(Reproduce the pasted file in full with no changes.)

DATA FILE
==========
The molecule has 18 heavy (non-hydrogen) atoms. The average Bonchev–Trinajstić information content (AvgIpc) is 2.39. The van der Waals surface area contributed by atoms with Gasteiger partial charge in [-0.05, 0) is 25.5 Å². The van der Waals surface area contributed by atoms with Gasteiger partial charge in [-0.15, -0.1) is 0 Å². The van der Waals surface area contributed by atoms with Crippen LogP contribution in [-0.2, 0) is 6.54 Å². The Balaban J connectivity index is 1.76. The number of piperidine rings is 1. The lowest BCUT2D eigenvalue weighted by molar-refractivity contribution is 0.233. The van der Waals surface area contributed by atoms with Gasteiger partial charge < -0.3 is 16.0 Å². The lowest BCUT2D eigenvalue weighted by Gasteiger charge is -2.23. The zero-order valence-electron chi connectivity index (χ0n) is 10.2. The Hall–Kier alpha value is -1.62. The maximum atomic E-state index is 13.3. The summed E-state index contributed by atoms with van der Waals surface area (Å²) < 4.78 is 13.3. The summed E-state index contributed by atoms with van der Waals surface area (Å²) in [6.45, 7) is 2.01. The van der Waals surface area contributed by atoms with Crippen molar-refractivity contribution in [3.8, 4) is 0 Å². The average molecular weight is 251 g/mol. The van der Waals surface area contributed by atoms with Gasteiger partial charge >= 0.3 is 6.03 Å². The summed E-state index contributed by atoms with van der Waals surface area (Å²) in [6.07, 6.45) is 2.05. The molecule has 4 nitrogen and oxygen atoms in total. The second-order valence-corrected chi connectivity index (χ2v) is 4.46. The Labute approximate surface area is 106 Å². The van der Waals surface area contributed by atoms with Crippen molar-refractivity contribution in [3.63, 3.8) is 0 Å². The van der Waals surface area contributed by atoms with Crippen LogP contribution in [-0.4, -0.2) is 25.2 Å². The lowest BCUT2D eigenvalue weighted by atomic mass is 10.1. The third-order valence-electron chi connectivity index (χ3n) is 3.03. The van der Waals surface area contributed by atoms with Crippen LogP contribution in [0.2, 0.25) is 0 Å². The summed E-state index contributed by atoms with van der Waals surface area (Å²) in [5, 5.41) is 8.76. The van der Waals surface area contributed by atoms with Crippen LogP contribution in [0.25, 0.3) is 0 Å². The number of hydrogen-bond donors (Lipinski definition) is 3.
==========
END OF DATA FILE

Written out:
The molecule has 18 heavy (non-hydrogen) atoms. The average Bonchev–Trinajstić information content (AvgIpc) is 2.39. The van der Waals surface area contributed by atoms with Gasteiger partial charge in [-0.05, 0) is 25.5 Å². The van der Waals surface area contributed by atoms with Gasteiger partial charge in [-0.15, -0.1) is 0 Å². The van der Waals surface area contributed by atoms with Crippen LogP contribution in [-0.2, 0) is 6.54 Å². The Balaban J connectivity index is 1.76. The number of piperidine rings is 1. The lowest BCUT2D eigenvalue weighted by molar-refractivity contribution is 0.233. The van der Waals surface area contributed by atoms with Gasteiger partial charge < -0.3 is 16.0 Å². The lowest BCUT2D eigenvalue weighted by Gasteiger charge is -2.23. The zero-order valence-electron chi connectivity index (χ0n) is 10.2. The Hall–Kier alpha value is -1.62. The maximum atomic E-state index is 13.3. The summed E-state index contributed by atoms with van der Waals surface area (Å²) < 4.78 is 13.3. The summed E-state index contributed by atoms with van der Waals surface area (Å²) in [6.45, 7) is 2.01. The van der Waals surface area contributed by atoms with Crippen molar-refractivity contribution in [3.8, 4) is 0 Å². The average molecular weight is 251 g/mol. The van der Waals surface area contributed by atoms with Gasteiger partial charge >= 0.3 is 6.03 Å². The summed E-state index contributed by atoms with van der Waals surface area (Å²) in [6.07, 6.45) is 2.05. The molecule has 4 nitrogen and oxygen atoms in total. The second-order valence-corrected chi connectivity index (χ2v) is 4.46. The Labute approximate surface area is 106 Å². The van der Waals surface area contributed by atoms with Crippen molar-refractivity contribution in [3.63, 3.8) is 0 Å². The van der Waals surface area contributed by atoms with Crippen LogP contribution in [-0.4, -0.2) is 25.2 Å². The lowest BCUT2D eigenvalue weighted by atomic mass is 10.1. The third-order valence-electron chi connectivity index (χ3n) is 3.03. The van der Waals surface area contributed by atoms with Crippen LogP contribution in [0.2, 0.25) is 0 Å². The summed E-state index contributed by atoms with van der Waals surface area (Å²) in [5, 5.41) is 8.76. The van der Waals surface area contributed by atoms with Crippen LogP contribution in [0.25, 0.3) is 0 Å². The number of hydrogen-bond donors (Lipinski definition) is 3.